Paper Island is right in the middle of the harbour and has recently been transformed from storage facility for the printed press to creative hub for architects, fashion designers and the like. It´s a place of change and this atmosphere is also incorporated into the design of the offices and showroom.
The idea is that the houses will serve as a traditional white cubes, in which to display the &tradition collection. “What we’re really excited about is that every six months we are planning to invite artists and designers to create an overall concept for the space, so it will function like a gallery for our products,” says Kornbek Hansen.
“Building houses inside, not having to cope with weather conditions, has allowed us to create extremely minimal building types that repeated as an indoor installation and also pays an homage to some of the works by minimalist artists like Donald Judd and Richard Serra,“ says Jonas Bjerre-Poulsen.
Snaregade 14, 1205 Copenhagen
Norm.Architects was founded in 2008 and represents the vision of Jonas Bjerre-Poulsen and Kasper Rønn. Situated in the heart of Copenhagen, Norm works with residential architecture, commercial interiors, industrial design, photography, graphics and art direction. The name Norm indicates the importance of drawing inspiration from traditions and norms that have been refined for many centuries within the field of architecture and aesthetics. Norm makes it a virtue to focus on quality, durability and timelessness.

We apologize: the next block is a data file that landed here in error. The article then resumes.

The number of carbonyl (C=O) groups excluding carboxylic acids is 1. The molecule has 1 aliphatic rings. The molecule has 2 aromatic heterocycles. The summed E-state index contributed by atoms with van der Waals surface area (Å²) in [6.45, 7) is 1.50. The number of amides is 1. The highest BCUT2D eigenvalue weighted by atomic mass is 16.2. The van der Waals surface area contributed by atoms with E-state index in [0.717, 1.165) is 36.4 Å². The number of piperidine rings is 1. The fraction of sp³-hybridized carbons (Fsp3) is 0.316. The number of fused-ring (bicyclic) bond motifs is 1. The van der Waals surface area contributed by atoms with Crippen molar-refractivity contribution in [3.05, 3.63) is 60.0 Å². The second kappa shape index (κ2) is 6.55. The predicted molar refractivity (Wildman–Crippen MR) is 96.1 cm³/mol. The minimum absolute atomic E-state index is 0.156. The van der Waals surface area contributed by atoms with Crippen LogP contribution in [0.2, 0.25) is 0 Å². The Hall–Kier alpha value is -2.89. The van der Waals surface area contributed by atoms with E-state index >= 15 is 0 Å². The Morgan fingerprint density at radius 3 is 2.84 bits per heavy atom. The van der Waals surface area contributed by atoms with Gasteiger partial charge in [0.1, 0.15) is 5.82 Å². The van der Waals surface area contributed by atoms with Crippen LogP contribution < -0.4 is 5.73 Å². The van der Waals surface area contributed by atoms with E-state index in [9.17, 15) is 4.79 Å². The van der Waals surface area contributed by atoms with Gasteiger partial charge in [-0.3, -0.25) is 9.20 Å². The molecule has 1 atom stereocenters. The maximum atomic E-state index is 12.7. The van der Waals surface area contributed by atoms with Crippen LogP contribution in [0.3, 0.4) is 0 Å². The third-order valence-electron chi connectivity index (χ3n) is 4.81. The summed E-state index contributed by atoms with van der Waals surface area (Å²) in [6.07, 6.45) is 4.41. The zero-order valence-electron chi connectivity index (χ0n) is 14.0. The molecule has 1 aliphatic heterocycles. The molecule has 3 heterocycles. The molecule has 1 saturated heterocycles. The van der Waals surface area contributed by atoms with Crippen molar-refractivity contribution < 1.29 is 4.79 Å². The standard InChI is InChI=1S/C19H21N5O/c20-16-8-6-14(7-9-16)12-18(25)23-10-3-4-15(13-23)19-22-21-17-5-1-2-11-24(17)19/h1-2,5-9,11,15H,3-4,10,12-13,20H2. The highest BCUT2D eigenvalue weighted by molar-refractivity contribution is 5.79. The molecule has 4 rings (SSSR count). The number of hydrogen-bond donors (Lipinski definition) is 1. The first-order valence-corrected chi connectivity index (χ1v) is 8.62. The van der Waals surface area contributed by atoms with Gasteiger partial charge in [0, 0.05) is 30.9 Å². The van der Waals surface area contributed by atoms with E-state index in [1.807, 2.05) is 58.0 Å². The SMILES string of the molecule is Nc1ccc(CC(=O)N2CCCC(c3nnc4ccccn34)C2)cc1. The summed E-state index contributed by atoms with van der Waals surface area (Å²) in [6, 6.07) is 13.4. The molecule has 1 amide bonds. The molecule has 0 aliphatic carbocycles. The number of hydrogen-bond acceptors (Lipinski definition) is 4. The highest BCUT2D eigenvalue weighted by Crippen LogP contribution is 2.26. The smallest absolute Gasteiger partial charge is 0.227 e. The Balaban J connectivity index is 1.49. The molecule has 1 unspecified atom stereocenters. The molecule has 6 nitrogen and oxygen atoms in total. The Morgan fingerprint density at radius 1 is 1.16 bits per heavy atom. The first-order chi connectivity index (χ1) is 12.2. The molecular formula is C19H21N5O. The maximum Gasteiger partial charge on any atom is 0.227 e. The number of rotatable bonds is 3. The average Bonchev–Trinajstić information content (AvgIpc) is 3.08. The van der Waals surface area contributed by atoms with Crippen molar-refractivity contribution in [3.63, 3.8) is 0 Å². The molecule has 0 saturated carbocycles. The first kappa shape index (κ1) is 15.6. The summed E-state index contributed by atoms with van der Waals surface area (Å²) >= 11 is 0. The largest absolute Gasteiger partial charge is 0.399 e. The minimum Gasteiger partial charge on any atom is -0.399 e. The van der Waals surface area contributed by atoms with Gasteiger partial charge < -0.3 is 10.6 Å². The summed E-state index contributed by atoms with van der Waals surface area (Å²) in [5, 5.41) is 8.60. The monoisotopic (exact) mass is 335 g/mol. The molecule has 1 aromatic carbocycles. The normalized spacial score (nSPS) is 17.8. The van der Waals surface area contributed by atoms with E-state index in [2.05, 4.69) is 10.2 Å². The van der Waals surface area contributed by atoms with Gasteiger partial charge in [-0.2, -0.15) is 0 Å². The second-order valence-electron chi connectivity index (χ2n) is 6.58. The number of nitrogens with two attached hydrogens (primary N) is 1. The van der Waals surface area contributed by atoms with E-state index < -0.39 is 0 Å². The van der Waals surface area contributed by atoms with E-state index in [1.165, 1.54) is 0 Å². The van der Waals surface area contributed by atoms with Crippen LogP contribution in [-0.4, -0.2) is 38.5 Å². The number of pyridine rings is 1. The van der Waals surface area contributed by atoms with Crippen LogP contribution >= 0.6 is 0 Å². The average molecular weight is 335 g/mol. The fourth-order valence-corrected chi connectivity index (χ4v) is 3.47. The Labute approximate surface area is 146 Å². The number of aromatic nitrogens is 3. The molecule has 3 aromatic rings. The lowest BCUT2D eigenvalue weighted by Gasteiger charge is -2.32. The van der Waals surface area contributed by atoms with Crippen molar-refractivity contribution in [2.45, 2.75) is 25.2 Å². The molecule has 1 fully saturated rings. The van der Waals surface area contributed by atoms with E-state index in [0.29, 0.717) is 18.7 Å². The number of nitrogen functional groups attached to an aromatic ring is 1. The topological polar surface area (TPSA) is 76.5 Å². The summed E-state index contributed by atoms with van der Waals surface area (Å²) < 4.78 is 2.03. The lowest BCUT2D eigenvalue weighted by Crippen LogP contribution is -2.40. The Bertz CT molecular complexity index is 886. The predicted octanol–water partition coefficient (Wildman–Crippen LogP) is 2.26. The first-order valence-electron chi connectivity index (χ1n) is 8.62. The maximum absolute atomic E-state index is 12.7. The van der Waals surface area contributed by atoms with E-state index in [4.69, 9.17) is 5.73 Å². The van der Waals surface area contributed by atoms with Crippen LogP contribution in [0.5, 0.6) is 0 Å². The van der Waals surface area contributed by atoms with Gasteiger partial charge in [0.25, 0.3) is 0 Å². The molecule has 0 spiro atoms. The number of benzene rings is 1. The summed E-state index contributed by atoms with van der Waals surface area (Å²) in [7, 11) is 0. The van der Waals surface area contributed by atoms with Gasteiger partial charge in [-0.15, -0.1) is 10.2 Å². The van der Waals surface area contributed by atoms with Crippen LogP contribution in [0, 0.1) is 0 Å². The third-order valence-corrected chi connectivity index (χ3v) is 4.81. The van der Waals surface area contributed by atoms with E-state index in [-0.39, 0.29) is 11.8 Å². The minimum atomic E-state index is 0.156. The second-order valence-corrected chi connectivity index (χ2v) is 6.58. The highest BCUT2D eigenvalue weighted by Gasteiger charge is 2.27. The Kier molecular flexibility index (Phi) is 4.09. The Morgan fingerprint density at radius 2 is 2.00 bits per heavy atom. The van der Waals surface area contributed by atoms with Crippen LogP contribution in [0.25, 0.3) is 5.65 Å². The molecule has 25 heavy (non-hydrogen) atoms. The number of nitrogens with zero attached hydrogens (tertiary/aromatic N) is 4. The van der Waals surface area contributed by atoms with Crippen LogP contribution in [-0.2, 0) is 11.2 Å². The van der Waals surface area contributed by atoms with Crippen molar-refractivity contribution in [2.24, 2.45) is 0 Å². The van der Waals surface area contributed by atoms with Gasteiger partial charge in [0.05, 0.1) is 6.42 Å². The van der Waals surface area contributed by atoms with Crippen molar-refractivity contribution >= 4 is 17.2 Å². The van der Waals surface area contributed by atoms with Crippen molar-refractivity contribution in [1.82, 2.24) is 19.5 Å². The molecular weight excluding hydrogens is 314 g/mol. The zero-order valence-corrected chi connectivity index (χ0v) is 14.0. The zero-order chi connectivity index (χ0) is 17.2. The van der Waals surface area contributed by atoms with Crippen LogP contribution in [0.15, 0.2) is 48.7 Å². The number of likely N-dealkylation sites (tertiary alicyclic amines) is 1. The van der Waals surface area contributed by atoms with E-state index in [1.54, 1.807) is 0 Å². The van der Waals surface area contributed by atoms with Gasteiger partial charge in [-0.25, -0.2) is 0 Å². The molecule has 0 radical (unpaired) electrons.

In spirit with the tradition for scandinavian simplicity Norm strives to cut to the bone in their designs. To find the simplest shape for a given task without forgetting the beauty of the shape and the details, in order to reach a point where there is nothing to add and nothing to take away that can make the product better. Like true scandinavians they pride themselves in their culture and history, and hope and aspire to create new norms for nordic design.
&tradition is a Danish design company established in 2010 with the founding principle being tradition tied to innovation. Our unique library of furniture and lighting spans from the 1930s to the present day and includes designs by internationally renowned designers.
ATWTP is a Copenhagen-based graphic design studio founded in 2004 by Petra Olsson Gendt and Tanja Vibe. Since 2004, ATWTP has grown into an international team of six designers, creating award-winning graphic communication solutions on both a small and a large scale.
Q&A on ”The Village”
Jonas Bjerre-Poulsen, Norm Architects.
How did you come up with the idea to create an village inside a warehouse?
It´s a very personal story, that in many ways has led to the concept for the design of this hybrid between an office, a showroom, an event space and art installation for &tradition.
I spend most of my summers in a small village in Provence in Southern France called Meailles. Like thousands of other villages scattered all over Southern Europe, this one is situated on the top of a mountain and framed by a city wall.
Many of these villages in Western Europe were founded just after the fall of the Roman Empire approximately 400 years after Christ when Constantin moved out Rome. There was no longer a strong hegemony in Western Europe and people really had to protect themselves.